Lessons from the Wilderness: David

Wilderness Wandering Lesson #3: When the desires of our heart lead us away from God, true repentance leads us back.

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At the heart of our lessons from the Israelites and Elijah is a focus on trust. We need to trust that God knows best for us and will lead us in the right direction as the Israelites learned. And, we need to trust that God will provide and protect us according to his will like Elijah learned. Elijah, in our previous lesson, was not lead into a wilderness season by any failing on his part. Instead, the wilderness for him was because of circumstances outside of his control. By looking to God and remembering those past successes with God, he was able to overcome trying circumstances.

The wilderness story that we will look at today also concerns a man that could remember past successes with God. In his story, he had stood against giants, mad kings, had been through the wilderness once and overcame it. David was a “man after God’s own heart” (1 Sam. 13:14). We see in the book of 1 Samuel David’s victories. He was blessed by God, and because of this blessing, he was able to overcome his enemies. The book of 2 Samuel then describes what happened to David after he overcame these things and became King of Israel. During the first 10 chapters, David is set on the throne and receives the Davidic covenant, where he is told that Jesus will come from his lineage. If David could have just stayed in these moments where his focus was on God, he would have dwelt securely in the land and set up his children to do the same.

Instead, we see David drifting down a path that led him to devastation in 2 Sam. 11. In this chapter, we see the story where David, without questioning his actions for how they would reflect God, sleeps with Bathsheba and sends her husband to her death. After this, David is told that he would lose the baby Bathsheba just bore and that his house would be destroyed. David’s actions here lead toward the hurt that he faced with his son Absalom in 2 Sam. 14-15. The first sin that we see in these chapter 11, lusting after Bathsheba, began the sin cycle that led David into a wilderness period that was a time of intense pain that David never really got over.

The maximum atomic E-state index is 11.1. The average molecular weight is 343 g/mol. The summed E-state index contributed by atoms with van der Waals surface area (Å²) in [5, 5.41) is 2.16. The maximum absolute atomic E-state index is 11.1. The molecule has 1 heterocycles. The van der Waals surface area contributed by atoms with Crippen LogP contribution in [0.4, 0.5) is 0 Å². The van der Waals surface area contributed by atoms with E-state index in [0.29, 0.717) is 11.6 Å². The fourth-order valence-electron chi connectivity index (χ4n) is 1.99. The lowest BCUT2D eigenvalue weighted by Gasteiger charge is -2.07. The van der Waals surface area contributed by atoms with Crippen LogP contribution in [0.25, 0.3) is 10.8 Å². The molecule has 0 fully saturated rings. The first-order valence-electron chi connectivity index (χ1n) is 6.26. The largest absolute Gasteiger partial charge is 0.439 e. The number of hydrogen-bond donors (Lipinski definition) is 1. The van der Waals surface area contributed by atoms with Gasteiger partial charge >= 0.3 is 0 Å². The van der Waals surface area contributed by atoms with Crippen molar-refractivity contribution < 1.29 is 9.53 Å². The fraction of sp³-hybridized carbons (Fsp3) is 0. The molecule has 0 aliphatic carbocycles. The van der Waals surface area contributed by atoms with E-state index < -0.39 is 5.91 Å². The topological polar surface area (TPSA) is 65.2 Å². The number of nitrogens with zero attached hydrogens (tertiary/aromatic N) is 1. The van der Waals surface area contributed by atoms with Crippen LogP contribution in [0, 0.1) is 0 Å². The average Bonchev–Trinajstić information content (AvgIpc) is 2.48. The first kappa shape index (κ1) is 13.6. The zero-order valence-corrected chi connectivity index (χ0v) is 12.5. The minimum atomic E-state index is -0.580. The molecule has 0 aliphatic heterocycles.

So how did David get to this point? During this time, he had stayed back at his palace idle instead of going with his armies to fight in the wars he wanted them to engage in. At this moment, his desires began to be misaligned from the desires of God. And from here, his actions lead him away from God.

We see some of David’s reactions in 2 Samuel as he mourns his son and repents of his sin. But, at this time, we don’t see his feelings about this time in the wilderness. In Psalm 38, a psalm written by David, we see the danger that comes from drifting too far from God. We see the desperation in David’s voice as he says, “There is no health in my body because of Your indignation; there is no strength in my bones because of my sin. For my sins have flooded over my head; they are a burden too heavy for me to bear. My wounds are foul and festering because of my foolishness” (Ps. 38:3-5). Because of David’s sin, he had to experience terrible pain, a trying wilderness experience. We can look back at the lessons of the Israelites to realize this time in the wilderness was for purification, but still, if David had aligned the desires of his heart with the desires and character of God, he could have saved himself from this pain.